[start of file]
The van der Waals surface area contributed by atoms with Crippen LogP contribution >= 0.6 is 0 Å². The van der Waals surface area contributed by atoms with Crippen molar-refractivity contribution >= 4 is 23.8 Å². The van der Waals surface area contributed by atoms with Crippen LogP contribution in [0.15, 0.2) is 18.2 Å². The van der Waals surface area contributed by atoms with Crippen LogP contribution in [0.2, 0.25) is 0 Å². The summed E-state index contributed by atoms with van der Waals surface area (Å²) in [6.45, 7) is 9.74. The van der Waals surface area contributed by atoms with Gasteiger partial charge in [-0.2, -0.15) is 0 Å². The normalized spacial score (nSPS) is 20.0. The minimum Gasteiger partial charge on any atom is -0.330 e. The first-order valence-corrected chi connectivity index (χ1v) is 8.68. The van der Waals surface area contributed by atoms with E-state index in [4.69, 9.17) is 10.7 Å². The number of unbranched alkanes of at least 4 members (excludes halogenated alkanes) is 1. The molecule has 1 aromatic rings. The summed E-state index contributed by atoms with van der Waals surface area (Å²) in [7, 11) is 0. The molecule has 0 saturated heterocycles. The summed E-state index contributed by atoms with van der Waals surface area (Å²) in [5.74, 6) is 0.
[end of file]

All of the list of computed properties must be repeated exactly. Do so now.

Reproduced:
The van der Waals surface area contributed by atoms with Crippen LogP contribution >= 0.6 is 0 Å². The van der Waals surface area contributed by atoms with Crippen molar-refractivity contribution >= 4 is 23.8 Å². The van der Waals surface area contributed by atoms with Crippen LogP contribution in [0.15, 0.2) is 18.2 Å². The van der Waals surface area contributed by atoms with Crippen LogP contribution in [0.2, 0.25) is 0 Å². The summed E-state index contributed by atoms with van der Waals surface area (Å²) in [6.45, 7) is 9.74. The van der Waals surface area contributed by atoms with Gasteiger partial charge in [-0.2, -0.15) is 0 Å². The normalized spacial score (nSPS) is 20.0. The minimum Gasteiger partial charge on any atom is -0.330 e. The first-order valence-corrected chi connectivity index (χ1v) is 8.68. The van der Waals surface area contributed by atoms with E-state index in [4.69, 9.17) is 10.7 Å². The number of unbranched alkanes of at least 4 members (excludes halogenated alkanes) is 1. The molecule has 1 aromatic rings. The summed E-state index contributed by atoms with van der Waals surface area (Å²) in [7, 11) is 0. The molecule has 0 saturated heterocycles. The summed E-state index contributed by atoms with van der Waals surface area (Å²) in [5.74, 6) is 0.